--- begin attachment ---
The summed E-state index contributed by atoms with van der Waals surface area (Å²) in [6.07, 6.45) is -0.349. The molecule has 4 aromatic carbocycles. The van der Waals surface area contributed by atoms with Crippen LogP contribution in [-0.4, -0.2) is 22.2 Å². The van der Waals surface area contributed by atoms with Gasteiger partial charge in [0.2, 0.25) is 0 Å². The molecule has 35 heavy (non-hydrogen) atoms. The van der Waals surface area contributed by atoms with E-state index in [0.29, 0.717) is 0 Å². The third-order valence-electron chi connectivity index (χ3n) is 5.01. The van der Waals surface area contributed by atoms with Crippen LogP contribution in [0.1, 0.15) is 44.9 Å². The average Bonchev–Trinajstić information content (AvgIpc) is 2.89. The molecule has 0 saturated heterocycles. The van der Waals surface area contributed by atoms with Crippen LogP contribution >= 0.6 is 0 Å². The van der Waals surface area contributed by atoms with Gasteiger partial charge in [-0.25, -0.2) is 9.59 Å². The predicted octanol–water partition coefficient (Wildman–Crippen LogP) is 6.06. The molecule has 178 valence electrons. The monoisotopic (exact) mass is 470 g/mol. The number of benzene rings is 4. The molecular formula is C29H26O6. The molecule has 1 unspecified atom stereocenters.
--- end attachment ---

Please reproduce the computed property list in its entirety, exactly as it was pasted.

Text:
The summed E-state index contributed by atoms with van der Waals surface area (Å²) in [6.07, 6.45) is -0.349. The molecule has 4 aromatic carbocycles. The van der Waals surface area contributed by atoms with Crippen LogP contribution in [-0.4, -0.2) is 22.2 Å². The van der Waals surface area contributed by atoms with Gasteiger partial charge in [0.2, 0.25) is 0 Å². The molecule has 35 heavy (non-hydrogen) atoms. The van der Waals surface area contributed by atoms with E-state index in [0.29, 0.717) is 0 Å². The third-order valence-electron chi connectivity index (χ3n) is 5.01. The van der Waals surface area contributed by atoms with Crippen LogP contribution in [0.1, 0.15) is 44.9 Å². The average Bonchev–Trinajstić information content (AvgIpc) is 2.89. The molecule has 0 saturated heterocycles. The van der Waals surface area contributed by atoms with Crippen LogP contribution >= 0.6 is 0 Å². The van der Waals surface area contributed by atoms with Gasteiger partial charge in [-0.25, -0.2) is 9.59 Å². The predicted octanol–water partition coefficient (Wildman–Crippen LogP) is 6.06. The molecule has 178 valence electrons. The monoisotopic (exact) mass is 470 g/mol. The number of benzene rings is 4. The molecular formula is C29H26O6. The molecule has 1 unspecified atom stereocenters.